Nowadays, moving from one state to another has dropped 51 percent from its average in the postwar years, and that number has been decreasing for more than 30 years. Black Americans, once especially adventurous, are now especially immobile. A survey of blacks born between 1952 and 1982 found that 69 percent had remained in the same county and 82 percent stayed in the same state where they were born…
One reason people don’t move where the jobs are is because of real-estate prices — which in turn are kept at high levels by regulatory restrictions and NIMBY-ism. In New York City in the 1950s a typical apartment rented for $60 a month, or $530 today if you adjust for inflation. Two researchers found that if you reduced regulations for building new homes in places like New York and San Francisco to the median level, the resulting expanded workforce would increase US GDP by $1.7 trillion. That won’t happen, though: More homes would diminish the property values of existing homeowners.
That locked-in syndrome is a factor in economic stagnation, too: A recent Wells Fargo survey found that white-collar office productivity growth was zero. As the economy was supposedly recovering from the financial crisis, from 2009 to 2014, American median wages fell 4 percent. Men’s median incomes today are actually below 1969 levels. Had we retained our pre-1973 rates of productivity growth, the typical household would earn about $30,000 a year more than it does.
Despite all the hype attached to a few tech companies, far fewer companies are being formed than in the 1980s, and fewer Americans are working for startups. Such new companies are linked with rapid job creation. We’re coming close, Cowen says, to realizing the 1950s cliche (not really true then) of everyone clinging to a job at a handful of huge, soul-crushing companies.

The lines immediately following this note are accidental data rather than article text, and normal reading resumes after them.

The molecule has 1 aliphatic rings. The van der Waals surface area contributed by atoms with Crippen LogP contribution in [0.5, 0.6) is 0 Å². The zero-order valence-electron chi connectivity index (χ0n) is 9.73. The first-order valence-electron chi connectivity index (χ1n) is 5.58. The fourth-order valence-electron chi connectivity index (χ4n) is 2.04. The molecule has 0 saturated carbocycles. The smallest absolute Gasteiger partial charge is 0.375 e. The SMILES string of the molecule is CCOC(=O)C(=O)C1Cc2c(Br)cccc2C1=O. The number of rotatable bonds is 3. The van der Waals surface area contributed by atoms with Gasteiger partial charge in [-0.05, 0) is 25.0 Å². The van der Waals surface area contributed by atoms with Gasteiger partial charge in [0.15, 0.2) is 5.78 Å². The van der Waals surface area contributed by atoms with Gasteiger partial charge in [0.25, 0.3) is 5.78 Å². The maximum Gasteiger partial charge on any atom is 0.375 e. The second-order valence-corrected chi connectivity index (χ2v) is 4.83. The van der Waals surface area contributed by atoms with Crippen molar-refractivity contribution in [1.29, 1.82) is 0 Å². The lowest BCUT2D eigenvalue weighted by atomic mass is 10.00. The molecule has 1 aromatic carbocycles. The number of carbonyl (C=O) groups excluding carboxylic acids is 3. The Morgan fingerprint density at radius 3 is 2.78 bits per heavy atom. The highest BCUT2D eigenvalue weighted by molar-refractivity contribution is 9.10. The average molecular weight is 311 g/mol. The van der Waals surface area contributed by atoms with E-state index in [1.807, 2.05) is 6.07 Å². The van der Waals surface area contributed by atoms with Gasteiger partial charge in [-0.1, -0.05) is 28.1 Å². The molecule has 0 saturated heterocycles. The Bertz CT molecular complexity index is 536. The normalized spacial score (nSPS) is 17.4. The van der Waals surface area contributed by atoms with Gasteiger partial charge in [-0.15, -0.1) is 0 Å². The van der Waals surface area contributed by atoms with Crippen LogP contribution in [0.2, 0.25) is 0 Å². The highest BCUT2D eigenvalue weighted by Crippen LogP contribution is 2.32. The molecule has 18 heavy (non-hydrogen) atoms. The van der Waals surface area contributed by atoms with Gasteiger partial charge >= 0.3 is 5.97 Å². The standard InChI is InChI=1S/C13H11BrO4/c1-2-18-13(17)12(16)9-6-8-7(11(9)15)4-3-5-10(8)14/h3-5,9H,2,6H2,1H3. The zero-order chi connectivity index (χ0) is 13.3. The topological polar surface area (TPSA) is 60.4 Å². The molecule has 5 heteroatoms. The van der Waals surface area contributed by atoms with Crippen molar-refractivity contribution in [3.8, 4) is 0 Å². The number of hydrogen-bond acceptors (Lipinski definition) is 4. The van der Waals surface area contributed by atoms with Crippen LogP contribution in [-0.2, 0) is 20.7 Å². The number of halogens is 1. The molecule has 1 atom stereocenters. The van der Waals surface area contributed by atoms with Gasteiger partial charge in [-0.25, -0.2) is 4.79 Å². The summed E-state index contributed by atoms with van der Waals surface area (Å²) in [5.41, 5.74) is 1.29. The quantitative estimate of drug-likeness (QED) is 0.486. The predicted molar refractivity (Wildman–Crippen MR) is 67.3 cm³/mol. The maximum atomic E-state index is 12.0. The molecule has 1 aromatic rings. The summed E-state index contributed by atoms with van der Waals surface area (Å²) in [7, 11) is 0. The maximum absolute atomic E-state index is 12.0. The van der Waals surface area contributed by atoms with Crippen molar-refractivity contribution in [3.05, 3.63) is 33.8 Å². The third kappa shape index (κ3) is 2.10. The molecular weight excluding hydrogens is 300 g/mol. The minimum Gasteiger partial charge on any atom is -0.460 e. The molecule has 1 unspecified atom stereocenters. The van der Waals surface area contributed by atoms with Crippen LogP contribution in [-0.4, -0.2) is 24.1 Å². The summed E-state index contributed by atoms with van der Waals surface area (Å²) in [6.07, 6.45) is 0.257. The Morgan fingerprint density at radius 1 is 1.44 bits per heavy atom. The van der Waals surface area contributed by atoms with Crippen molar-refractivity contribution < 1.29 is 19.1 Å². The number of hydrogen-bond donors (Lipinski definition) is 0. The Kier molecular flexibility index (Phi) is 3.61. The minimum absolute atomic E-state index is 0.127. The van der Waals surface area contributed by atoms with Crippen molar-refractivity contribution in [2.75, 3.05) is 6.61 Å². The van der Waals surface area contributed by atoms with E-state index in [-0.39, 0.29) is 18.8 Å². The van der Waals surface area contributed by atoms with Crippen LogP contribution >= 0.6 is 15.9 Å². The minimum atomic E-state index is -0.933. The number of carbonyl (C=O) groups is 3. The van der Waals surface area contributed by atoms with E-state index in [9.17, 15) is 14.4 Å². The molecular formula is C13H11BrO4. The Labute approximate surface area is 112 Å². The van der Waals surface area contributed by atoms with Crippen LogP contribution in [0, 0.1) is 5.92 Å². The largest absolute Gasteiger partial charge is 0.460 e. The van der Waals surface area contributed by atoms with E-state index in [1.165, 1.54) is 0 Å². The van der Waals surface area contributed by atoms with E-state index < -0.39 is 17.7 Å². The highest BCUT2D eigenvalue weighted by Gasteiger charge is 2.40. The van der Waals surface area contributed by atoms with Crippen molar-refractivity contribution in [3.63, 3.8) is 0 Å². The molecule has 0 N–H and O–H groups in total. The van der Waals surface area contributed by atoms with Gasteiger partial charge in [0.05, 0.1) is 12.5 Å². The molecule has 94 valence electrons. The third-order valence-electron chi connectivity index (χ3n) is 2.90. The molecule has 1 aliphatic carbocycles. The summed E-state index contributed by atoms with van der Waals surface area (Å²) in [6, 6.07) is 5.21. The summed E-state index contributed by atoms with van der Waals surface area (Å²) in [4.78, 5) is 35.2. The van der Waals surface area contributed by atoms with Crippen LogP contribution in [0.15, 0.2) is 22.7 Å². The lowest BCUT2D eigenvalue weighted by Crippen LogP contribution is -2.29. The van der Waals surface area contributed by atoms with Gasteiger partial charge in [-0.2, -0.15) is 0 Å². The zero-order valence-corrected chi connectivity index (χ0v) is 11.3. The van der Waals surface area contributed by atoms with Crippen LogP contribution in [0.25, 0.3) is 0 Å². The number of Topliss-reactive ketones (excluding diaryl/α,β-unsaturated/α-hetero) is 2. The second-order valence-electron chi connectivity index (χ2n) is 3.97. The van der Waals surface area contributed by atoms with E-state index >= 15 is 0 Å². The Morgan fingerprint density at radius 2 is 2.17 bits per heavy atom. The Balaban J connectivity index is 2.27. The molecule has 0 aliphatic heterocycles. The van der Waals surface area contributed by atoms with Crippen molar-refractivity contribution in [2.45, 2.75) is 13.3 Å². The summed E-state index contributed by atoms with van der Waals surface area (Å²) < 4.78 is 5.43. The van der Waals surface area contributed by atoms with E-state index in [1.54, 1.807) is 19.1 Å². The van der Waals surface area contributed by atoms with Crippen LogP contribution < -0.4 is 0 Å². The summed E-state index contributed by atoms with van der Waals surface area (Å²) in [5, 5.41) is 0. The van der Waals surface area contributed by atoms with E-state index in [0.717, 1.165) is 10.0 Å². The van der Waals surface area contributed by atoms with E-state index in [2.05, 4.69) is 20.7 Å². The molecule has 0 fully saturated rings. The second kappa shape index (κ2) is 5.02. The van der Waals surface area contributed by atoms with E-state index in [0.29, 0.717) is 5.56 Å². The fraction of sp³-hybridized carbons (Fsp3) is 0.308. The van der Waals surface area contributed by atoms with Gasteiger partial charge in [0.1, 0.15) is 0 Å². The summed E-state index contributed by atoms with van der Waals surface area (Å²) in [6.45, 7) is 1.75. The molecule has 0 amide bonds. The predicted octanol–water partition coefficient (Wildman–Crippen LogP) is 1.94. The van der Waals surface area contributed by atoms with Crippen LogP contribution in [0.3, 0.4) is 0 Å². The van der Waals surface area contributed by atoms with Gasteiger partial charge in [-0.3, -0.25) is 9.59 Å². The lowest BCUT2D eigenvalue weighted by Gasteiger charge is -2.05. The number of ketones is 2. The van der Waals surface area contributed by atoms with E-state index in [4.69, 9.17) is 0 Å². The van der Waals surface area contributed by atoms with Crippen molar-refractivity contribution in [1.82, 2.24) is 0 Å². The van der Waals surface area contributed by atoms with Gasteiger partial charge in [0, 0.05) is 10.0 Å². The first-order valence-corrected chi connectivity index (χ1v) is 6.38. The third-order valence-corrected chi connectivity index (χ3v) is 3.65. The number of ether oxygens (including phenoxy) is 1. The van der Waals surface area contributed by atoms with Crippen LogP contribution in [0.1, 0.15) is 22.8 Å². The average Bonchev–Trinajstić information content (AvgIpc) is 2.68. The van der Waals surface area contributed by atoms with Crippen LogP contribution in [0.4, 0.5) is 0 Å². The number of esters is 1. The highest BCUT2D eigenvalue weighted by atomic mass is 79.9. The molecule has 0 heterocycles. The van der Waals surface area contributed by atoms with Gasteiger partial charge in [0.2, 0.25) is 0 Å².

As I’ve seen a number of stories about declining mobility (see earlier posts here, here, and here), I wonder if the period between the early 1900s and 1960s was simply unusual. The American economy was doing well (except for the Great Depression and the World Wars) and other factors including legal segregation in the South drove mobility. What if more limited mobility is “normal” outside of unusual time periods? Should we expect that Americans should be willing to pick up and move just because there may be a job or an opportunity elsewhere? I would guess humans default toward less geographic mobility because moves limit the ability to develop communities. In fact, it has only been in recent centuries that more of the population has even had the opportunity to travel or move large distances from where they were born. Perhaps the real question here is to find out more of what would lead people (whether in the United States or elsewhere) to move significant distances.